Abstract, originally published in Seizure
Background: To determine treatment effects on the incidence of post-stroke epilepsy (PSE) using different doses of statin, a prospective hospital-based cohort study was designed to explore whether a double-dose statin treatment can better prevent the occurrence of PSE.
Methods: A total of 1152 patients with newly diagnosed ischemic stroke admitted to our hospital from March to August 2017 were selected, 1033 of whom were followed-up. Patients were divided into two treatment groups:(1) standard-dose (20 mg atorvastatin or 10 mg rosuvastatin, daily oral; 788 patients); and (2) double-dose (40 mg atorvastatin or 20 mg rosuvastatin, daily oral; 245 patients). At 18 months follow-up was conducted to compare the incidence of PSE between groups.
Results: In general, in the standard-dose group we observed two cases of early seizure (ES) (0.25%), 22 cases of late seizure (LS) (2.79%) and 20 cases of PSE (2.54%). In the double-dose group, one patient had ES (0.41%), two patients had LS (0.82%), and one patient had PSE (0.41%). The incidence of PSE was significantly lower in the double-dose group as compared to the standard-dose group. There was a higher proportion of PSE in patients younger than 65 years and in males. Three patients had ES; one presented with focal aware seizure (FAS), and two had focal to bilateral tonic-clonic seizure (FBTCS). Among the 21 patients with PSE, there were two cases of FAS, five cases of focal impaired awareness seizure (FIAS), five cases of FBTCS, and nine cases of GTCS, suggesting that partial seizure is the most common type of PSE. Cerebral cortex was involved in 85.75% of cases with PSE, and multiple lobes were involved in 61.9% of cases with PSE.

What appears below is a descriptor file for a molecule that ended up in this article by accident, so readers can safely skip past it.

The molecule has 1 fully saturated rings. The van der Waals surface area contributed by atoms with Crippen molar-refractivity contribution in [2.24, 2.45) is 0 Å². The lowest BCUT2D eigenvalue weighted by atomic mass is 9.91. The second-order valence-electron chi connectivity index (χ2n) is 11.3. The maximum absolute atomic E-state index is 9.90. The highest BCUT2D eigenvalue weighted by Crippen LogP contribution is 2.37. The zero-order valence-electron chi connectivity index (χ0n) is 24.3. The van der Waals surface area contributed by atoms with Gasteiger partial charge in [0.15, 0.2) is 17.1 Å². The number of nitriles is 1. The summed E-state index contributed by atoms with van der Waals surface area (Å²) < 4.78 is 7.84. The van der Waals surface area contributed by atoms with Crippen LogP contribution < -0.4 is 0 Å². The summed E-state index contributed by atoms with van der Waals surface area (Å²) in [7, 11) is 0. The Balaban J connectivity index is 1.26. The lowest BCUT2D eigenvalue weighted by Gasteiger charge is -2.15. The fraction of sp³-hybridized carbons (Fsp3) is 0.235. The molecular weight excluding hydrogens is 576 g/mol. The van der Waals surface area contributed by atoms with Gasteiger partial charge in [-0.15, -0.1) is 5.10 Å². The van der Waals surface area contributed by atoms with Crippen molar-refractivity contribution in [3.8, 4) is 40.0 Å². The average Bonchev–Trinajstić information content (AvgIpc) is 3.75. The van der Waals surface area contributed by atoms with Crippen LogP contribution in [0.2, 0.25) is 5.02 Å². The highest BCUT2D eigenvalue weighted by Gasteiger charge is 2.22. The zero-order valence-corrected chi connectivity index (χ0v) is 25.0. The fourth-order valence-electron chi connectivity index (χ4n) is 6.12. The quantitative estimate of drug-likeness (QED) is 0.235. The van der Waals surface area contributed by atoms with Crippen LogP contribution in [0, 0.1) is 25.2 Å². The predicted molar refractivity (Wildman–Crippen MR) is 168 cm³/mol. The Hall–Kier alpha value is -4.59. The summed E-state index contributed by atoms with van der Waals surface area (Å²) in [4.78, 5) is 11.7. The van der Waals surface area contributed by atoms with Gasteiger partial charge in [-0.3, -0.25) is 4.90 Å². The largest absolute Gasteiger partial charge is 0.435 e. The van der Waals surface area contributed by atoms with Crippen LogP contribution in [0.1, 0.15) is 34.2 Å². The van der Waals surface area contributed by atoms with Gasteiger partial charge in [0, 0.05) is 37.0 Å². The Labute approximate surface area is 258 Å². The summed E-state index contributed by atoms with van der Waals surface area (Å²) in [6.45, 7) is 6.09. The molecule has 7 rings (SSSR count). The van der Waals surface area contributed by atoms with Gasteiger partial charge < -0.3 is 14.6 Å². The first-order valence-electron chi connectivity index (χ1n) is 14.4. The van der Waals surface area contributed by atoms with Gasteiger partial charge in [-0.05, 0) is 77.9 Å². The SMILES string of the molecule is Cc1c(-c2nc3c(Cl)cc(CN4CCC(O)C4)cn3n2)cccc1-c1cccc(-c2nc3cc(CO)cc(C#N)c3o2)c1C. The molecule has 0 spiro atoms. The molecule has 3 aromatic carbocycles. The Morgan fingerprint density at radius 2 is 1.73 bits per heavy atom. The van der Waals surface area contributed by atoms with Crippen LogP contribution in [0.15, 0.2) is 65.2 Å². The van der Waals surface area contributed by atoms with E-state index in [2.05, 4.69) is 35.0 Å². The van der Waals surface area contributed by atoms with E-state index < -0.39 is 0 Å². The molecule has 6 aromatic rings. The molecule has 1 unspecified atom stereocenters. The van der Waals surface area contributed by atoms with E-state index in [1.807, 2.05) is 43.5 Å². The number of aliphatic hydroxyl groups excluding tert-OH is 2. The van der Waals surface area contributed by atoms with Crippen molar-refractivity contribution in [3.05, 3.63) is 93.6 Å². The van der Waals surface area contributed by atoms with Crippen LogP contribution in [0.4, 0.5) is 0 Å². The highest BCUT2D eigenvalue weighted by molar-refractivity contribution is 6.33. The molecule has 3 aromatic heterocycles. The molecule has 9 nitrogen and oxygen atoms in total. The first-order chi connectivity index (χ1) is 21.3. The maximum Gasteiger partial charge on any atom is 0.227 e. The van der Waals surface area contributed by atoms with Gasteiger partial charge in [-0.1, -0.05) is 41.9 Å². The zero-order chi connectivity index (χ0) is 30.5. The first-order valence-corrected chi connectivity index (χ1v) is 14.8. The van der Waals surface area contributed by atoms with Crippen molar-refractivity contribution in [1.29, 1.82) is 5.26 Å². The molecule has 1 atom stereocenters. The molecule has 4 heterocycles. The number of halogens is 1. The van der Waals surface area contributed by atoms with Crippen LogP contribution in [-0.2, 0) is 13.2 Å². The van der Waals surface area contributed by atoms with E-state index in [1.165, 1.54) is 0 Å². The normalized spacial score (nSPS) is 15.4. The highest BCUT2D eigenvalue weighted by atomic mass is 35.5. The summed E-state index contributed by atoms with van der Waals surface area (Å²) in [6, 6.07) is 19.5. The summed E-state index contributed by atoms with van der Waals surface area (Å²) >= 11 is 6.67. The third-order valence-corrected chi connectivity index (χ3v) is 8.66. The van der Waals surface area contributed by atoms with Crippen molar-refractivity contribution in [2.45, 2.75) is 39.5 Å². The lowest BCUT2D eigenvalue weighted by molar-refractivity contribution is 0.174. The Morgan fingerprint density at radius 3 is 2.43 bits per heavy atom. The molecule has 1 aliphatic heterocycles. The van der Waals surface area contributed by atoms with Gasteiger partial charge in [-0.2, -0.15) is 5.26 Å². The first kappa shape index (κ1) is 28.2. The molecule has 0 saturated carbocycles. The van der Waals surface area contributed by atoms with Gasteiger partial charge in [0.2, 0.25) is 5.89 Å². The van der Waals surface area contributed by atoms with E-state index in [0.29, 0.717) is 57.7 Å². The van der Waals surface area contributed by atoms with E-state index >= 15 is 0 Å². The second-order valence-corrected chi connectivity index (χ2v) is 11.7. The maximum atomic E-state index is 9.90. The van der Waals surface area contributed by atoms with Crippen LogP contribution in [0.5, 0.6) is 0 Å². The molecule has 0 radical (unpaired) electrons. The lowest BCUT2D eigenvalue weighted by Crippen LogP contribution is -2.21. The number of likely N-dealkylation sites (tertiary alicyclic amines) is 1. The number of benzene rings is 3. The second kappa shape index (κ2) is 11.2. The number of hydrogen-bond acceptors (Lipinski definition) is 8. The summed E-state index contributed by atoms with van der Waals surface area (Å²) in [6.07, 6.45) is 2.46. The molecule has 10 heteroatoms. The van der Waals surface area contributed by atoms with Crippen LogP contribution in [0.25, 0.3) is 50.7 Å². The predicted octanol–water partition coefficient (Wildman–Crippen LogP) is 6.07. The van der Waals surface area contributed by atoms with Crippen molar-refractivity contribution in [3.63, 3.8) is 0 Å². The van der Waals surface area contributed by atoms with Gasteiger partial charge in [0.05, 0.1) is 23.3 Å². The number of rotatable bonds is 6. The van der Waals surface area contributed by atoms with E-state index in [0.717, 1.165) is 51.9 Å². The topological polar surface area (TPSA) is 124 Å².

Conclusion: Increasing the dose of statin treatment during the acute phase of ischemic stroke reduces the incidence of post-stroke epilepsy. Further research is needed to understand the mechanisms underlying the potential preventative effects of statins against post-stroke epilepsy.